If you assume that geologist Wayne Ranney's quest is for the ultimate answer to the ultimate question about Grand Canyon How did it get there? you'd be wrong.
For Ranney, the wonder of the canyon is in its paradoxical nature iconic in its familiarity yet still essentially unfathomable.
As he writes in his book, "Carving Grand Canyon," "I am glad to have lived a good portion of my life in a time when the canyon is not fully understood. It is comforting to know that there will always be significant parts of its history that will remain forever unreachable and unknowable to us."
That doesn't mean that he doesn't look for answers and explanations, however. A 1975 hiking trip with friends through Zion, Bryce and Grand Canyon turned into a 30-year stay and the beginning of not just a career but a vocation.
"We were sitting there at the grocery store figuring out expenses for the trip," he said. "My friends got up from the picnic table and went to the car and I didn't. I stayed behind."
While he didn't have the scientific background at the time to explain the excitement of being surrounded by over 130,000 square miles of horizontal, stratified rock, he did know he didn't want to leave.
Within two days, the California firefighter was hired on as a backcountry ranger, working in the inner canyon. As he tells it from there, "after three seasons, I had enough rocks in my head that I wanted to be a geologist."
He enrolled at Northern Arizona University, earning the first straight As of his life as well as a profound sense of connection.
"This has turned out to be a spiritual guidepost for me in my life," he said. "For me it's not just a career or something I do, but something that was woven into my fabric."
While other geologists pursued specialties like earthquakes or paleontology, he specialized in the Grand Canyon, not in a traditional research sense but with the mission of opening up its mysteries to the non-geologist.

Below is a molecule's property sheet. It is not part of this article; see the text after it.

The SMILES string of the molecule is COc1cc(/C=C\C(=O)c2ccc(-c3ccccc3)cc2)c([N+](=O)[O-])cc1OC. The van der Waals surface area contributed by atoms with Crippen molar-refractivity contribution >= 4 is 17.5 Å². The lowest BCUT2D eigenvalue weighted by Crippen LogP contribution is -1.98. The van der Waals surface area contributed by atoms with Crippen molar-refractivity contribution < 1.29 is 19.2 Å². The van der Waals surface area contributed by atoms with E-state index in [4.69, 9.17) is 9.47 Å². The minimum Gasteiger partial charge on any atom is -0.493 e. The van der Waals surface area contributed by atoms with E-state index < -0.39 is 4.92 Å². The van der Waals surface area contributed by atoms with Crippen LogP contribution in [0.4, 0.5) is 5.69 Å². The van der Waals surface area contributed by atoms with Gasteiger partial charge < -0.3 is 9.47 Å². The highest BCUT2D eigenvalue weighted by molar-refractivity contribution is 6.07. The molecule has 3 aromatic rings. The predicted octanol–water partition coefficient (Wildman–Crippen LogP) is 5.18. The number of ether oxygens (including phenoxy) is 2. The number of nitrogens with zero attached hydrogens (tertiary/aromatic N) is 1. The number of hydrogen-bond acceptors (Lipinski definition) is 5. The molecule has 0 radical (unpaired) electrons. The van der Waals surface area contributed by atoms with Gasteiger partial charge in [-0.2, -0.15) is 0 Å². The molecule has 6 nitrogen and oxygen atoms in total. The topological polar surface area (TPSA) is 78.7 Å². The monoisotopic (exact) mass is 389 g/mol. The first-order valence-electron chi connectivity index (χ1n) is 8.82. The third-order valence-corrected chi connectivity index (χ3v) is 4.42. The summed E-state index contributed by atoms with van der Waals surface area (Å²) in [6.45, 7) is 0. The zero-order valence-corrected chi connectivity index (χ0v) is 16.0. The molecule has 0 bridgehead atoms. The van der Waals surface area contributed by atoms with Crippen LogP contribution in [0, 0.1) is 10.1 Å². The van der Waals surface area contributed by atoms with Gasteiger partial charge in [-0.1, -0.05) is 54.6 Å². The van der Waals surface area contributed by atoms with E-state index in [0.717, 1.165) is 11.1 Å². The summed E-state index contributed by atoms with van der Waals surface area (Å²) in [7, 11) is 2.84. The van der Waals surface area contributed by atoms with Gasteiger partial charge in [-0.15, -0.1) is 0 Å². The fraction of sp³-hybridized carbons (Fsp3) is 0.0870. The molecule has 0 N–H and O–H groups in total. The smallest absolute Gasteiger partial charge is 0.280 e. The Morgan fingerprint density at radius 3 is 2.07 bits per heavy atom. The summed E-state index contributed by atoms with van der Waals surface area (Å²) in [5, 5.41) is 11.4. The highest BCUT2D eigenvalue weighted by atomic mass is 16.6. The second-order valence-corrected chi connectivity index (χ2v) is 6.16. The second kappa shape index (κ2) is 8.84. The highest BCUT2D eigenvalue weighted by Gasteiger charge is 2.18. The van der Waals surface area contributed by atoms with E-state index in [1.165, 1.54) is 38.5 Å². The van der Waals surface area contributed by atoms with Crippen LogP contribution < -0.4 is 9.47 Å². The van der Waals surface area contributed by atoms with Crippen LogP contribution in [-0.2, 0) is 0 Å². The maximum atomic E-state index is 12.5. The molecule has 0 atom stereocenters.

"The time that I might have spent doing original research on Grand Canyon, on the geology, I sort of spent my time doing research on how you can get those stories out to people in ways that they can understand and be turned on to it," he said. "I like to give people the sense that this is an active, exciting place."
For example, his book, "Carving Grand Canyon" takes readers past the simple answer of how the canyon was formed the river carved it and makes the science behind several theories accessible. It was the product, said Ranney, of telling the story to tour groups and classes for 20 years.
"The first 15 years weren't pretty," he said.
His love for teaching extends from the classroom to the field, to all corners of the globe. He has led tours and explored the geology in 65 countries, teaches at Yavapai College in Sedona and is a trip leader for both the Grand Canyon Field Institute and the Museum of Northern Arizona. He has also written three other books "Sedona Through Time," "The Verde Valley: A Geologic History" and "Canyon Country."
Though he has made his home in one of the most spectacular places on earth, he maintains that there is no such thing as boring landscape.
"I have a joke on my backpack trips," he said. "One day I hope to lead a seven-day field trip to Kansas. Now Kansas doesn't have much of a landscape, yet the fact that that there are no landscape features there is a very interesting story."
He even finds excitement in the most dreaded of drives, on Interstate 40 through the Mojave Desert.
"It's one of the most exciting drives in the world for me. I meet people all the time who talk about how that drive is ridiculous I ask, have you ever really looked at what you're driving through?," he said. "They're just focused on the destination. They need to be focused on the journey to the destination."